Not to be confused with the recent Tony-winning play about Mark Rothko, this Red is of a considerably lower brow. Two months after The Expendables proved a box-office boon, Red is the latest in the apparently profitable fogey adventure film genre, in which Social Security-collecting actors band together to kick ass way better than their younger, cockier adversaries.
Unlike its graphic-novel origins, this is a movie made for audiences of a certain age, a decidedly AARP actioner complete with all the ageist zingers this side of Harry Brown. “Old man, my ass!” bellows nutty former spy John Malkovich as he decimates an arrogant rival in a trailer-ready explosion; “Bad move, grandpa!” threatens Karl Urban’s 30- something government hotshot in a quip he’ll soon regret. (One plus: We’re spared that old chestnut, “I’m getting too old for this.”) But the problem with Red isn’t that it’s chockablock with geriatric pandering, it’s that the film is just as inexhaustibly stupid and utterly routine as any number of John Cena, Paul Walker or Vin Diesel vehicles those young whipper-snappers eat up.
In this case, even the source material, by comic-book cult icon Warren Ellis, isn’t considered one of the writer’s finest products, so we shouldn’t be surprised that its film version sucks. There are some surface charms to be had in the opening moments, in which retired CIA operative Frank Moses (Bruce Willis) develops a telephone relationship with Sarah Ross, Mary-Louise Parker’s government cubicle drone. Pretending he never receives his pension checks so as to provide a reason to call her, Moses’ flirting with Sarah about traveling and mystery fiction is like a meet-cute without the meet. That comes a few scenes later when Frank, suddenly the target of a CIA assassination, appears unannounced in her Kansas home. He’s just effortlessly slaughtered a dozen nameless spooks out to kill him, and he politely informs her that by communicating with him, her life is threatened and can only be saved if she sticks with him (shades of the Tom Cruise-Cameron Diaz dynamic in James Mangold’s considerably more engaging Knight and Day).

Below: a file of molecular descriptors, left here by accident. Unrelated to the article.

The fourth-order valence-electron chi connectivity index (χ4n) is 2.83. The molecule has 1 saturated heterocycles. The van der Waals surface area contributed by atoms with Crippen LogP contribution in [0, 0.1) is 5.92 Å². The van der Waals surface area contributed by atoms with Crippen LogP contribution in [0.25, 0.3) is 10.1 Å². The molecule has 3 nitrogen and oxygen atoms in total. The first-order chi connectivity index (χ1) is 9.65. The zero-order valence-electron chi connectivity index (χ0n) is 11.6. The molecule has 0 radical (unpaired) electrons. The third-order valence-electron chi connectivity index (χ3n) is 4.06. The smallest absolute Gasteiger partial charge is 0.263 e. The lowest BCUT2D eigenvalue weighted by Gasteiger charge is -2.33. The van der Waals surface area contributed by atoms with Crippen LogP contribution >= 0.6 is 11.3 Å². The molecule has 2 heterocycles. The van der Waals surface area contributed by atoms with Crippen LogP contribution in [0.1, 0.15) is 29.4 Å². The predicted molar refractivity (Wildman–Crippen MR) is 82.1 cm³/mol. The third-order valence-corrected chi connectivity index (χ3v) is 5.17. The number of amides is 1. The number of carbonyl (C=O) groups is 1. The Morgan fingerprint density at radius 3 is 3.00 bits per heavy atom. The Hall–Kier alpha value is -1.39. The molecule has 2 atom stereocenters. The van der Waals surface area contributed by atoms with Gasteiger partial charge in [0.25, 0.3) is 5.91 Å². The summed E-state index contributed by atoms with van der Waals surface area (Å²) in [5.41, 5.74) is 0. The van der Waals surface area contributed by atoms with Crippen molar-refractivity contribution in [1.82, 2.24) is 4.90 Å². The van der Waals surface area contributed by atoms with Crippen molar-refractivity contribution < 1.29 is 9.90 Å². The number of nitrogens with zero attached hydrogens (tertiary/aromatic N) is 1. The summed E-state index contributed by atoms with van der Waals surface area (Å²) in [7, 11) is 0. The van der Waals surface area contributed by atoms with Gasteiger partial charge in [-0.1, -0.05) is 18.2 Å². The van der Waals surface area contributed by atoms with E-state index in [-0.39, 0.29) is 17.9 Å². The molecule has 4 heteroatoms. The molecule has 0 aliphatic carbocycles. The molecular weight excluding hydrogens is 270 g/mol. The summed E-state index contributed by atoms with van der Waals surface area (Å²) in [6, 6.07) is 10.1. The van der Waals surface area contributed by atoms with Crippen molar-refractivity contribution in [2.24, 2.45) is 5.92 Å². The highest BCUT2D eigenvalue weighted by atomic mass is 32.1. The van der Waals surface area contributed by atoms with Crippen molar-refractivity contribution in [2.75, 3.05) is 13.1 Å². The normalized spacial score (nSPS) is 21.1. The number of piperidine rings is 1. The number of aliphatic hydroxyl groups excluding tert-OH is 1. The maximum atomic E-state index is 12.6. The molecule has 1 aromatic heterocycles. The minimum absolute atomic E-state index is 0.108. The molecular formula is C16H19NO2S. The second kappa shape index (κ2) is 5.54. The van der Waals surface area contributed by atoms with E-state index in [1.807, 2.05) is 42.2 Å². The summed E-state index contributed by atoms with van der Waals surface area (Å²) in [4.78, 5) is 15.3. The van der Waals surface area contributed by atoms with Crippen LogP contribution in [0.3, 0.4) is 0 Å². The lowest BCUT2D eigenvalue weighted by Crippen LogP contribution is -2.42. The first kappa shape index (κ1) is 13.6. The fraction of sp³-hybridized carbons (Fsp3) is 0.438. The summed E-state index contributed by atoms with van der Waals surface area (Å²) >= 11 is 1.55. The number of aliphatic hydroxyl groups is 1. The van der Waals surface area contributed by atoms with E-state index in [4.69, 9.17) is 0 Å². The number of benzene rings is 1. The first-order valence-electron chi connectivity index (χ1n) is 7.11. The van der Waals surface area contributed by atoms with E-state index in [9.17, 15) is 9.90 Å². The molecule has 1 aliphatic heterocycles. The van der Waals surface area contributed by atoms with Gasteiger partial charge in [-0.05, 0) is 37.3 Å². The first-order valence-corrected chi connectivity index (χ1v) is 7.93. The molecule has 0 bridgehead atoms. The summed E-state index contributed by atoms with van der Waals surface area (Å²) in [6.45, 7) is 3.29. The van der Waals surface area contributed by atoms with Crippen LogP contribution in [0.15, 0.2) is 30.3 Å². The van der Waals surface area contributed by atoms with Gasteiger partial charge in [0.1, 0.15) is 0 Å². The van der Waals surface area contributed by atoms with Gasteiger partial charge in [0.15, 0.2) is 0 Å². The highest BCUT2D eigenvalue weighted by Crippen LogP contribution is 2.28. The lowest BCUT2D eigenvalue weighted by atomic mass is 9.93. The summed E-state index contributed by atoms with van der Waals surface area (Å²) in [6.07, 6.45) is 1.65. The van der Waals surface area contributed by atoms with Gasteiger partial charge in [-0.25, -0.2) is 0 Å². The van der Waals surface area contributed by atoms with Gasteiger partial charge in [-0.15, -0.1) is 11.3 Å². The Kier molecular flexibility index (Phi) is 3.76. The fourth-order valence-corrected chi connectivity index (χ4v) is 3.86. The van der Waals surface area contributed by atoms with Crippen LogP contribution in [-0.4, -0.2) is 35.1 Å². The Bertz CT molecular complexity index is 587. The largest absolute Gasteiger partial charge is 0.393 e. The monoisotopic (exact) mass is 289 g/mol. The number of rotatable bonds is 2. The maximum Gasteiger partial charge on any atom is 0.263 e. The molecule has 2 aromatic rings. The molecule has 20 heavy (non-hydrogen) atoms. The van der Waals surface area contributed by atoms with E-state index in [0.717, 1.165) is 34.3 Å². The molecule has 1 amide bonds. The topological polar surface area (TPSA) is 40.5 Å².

The reason for the hit on Frank dates back to some nasty business involving the film’s fictional vice pres-ident and a cover-up of war crimes the now-presidential candidate committed 30 years earlier in Guatemala. But Red isn’t at all concerned with political relevance a la The Ghost Writer; the more it progresses, the more it becomes a thoughtless bullets-and-wisecracks affair whose appealing preamble crumbles under the debilitating mechanics of its formula, which borrows liberally from better movies. Flightplan director Robert Schwentke eschews the coldness and brutality of Ellis’ text in favor of a zippy, hackneyed lightness that includes a tired reappropriation of the Sergio Leone-Ennio Morricone climax of The Good, the Bad and the Ugly, delivered as if he’s the first director to parody it.
As for the supporting cast of Hollywood ancients, only Dame Helen Mirren is magnetic enough to make her inane dialogue believable. At the other end of the spectrum, in his small role as an arch-villain, Richard Dreyfuss comes off so embarrassing you’ll wish the filmmakers were as merciless to his character as they were to his boozy fisherman in Piranha 3D.
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